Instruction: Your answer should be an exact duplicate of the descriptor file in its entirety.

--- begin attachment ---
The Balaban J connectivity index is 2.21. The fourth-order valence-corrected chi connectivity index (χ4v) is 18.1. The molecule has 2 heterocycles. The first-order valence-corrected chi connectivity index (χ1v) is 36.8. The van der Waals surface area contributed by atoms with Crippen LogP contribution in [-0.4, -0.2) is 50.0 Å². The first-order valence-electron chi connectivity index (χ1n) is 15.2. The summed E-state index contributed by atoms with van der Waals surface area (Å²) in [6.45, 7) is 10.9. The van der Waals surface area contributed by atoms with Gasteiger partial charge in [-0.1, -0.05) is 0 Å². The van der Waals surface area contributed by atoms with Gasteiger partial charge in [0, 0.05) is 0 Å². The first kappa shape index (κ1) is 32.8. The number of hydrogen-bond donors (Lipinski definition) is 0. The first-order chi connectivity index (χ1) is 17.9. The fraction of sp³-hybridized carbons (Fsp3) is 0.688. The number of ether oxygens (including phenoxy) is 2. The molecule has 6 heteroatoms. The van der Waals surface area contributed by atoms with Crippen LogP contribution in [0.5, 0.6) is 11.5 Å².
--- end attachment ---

The Balaban J connectivity index is 2.21. The fourth-order valence-corrected chi connectivity index (χ4v) is 18.1. The molecule has 2 heterocycles. The first-order valence-corrected chi connectivity index (χ1v) is 36.8. The van der Waals surface area contributed by atoms with Crippen LogP contribution in [-0.4, -0.2) is 50.0 Å². The first-order valence-electron chi connectivity index (χ1n) is 15.2. The summed E-state index contributed by atoms with van der Waals surface area (Å²) in [6.45, 7) is 10.9. The van der Waals surface area contributed by atoms with Gasteiger partial charge in [-0.1, -0.05) is 0 Å². The van der Waals surface area contributed by atoms with Gasteiger partial charge in [0, 0.05) is 0 Å². The first kappa shape index (κ1) is 32.8. The number of hydrogen-bond donors (Lipinski definition) is 0. The first-order chi connectivity index (χ1) is 17.9. The fraction of sp³-hybridized carbons (Fsp3) is 0.688. The number of ether oxygens (including phenoxy) is 2. The molecule has 6 heteroatoms. The van der Waals surface area contributed by atoms with Crippen LogP contribution in [0.5, 0.6) is 11.5 Å².